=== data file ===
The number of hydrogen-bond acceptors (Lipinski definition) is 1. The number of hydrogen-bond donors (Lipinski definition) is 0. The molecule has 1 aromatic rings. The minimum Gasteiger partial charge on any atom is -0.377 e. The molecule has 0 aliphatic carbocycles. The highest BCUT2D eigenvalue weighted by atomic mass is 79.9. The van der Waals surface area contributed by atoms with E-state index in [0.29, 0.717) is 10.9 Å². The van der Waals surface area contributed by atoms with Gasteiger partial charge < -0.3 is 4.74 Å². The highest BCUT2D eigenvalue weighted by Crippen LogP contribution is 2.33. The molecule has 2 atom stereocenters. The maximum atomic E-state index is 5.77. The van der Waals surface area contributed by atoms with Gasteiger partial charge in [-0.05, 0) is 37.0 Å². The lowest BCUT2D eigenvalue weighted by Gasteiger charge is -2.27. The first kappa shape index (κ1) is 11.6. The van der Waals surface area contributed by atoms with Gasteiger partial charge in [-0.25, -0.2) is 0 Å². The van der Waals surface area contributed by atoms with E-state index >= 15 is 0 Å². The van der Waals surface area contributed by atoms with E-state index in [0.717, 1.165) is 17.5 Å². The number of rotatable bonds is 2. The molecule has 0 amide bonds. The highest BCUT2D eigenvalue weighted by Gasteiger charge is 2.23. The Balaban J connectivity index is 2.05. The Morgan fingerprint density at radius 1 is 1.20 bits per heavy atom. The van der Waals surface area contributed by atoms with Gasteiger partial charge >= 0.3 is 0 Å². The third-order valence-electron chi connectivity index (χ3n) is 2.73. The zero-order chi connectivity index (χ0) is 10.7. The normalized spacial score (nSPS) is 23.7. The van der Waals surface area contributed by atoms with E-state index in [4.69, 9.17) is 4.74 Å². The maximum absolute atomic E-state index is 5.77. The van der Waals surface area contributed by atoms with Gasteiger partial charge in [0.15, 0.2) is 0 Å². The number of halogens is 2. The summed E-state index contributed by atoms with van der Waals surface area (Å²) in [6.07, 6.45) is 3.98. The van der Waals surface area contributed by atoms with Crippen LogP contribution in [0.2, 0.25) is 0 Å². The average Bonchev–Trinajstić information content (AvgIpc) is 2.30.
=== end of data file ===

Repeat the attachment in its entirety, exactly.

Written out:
The number of hydrogen-bond acceptors (Lipinski definition) is 1. The number of hydrogen-bond donors (Lipinski definition) is 0. The molecule has 1 aromatic rings. The minimum Gasteiger partial charge on any atom is -0.377 e. The molecule has 0 aliphatic carbocycles. The highest BCUT2D eigenvalue weighted by atomic mass is 79.9. The van der Waals surface area contributed by atoms with E-state index in [0.29, 0.717) is 10.9 Å². The van der Waals surface area contributed by atoms with Gasteiger partial charge < -0.3 is 4.74 Å². The highest BCUT2D eigenvalue weighted by Crippen LogP contribution is 2.33. The molecule has 2 atom stereocenters. The maximum atomic E-state index is 5.77. The van der Waals surface area contributed by atoms with Gasteiger partial charge in [-0.05, 0) is 37.0 Å². The lowest BCUT2D eigenvalue weighted by Gasteiger charge is -2.27. The first kappa shape index (κ1) is 11.6. The van der Waals surface area contributed by atoms with Gasteiger partial charge in [-0.25, -0.2) is 0 Å². The van der Waals surface area contributed by atoms with E-state index >= 15 is 0 Å². The van der Waals surface area contributed by atoms with E-state index in [0.717, 1.165) is 17.5 Å². The number of rotatable bonds is 2. The molecule has 0 amide bonds. The highest BCUT2D eigenvalue weighted by Gasteiger charge is 2.23. The Balaban J connectivity index is 2.05. The Morgan fingerprint density at radius 1 is 1.20 bits per heavy atom. The van der Waals surface area contributed by atoms with Gasteiger partial charge >= 0.3 is 0 Å². The third-order valence-electron chi connectivity index (χ3n) is 2.73. The zero-order chi connectivity index (χ0) is 10.7. The normalized spacial score (nSPS) is 23.7. The van der Waals surface area contributed by atoms with E-state index in [4.69, 9.17) is 4.74 Å². The maximum absolute atomic E-state index is 5.77. The van der Waals surface area contributed by atoms with Gasteiger partial charge in [0.15, 0.2) is 0 Å². The number of halogens is 2. The summed E-state index contributed by atoms with van der Waals surface area (Å²) in [6.07, 6.45) is 3.98. The van der Waals surface area contributed by atoms with Crippen LogP contribution in [0.2, 0.25) is 0 Å². The average Bonchev–Trinajstić information content (AvgIpc) is 2.30.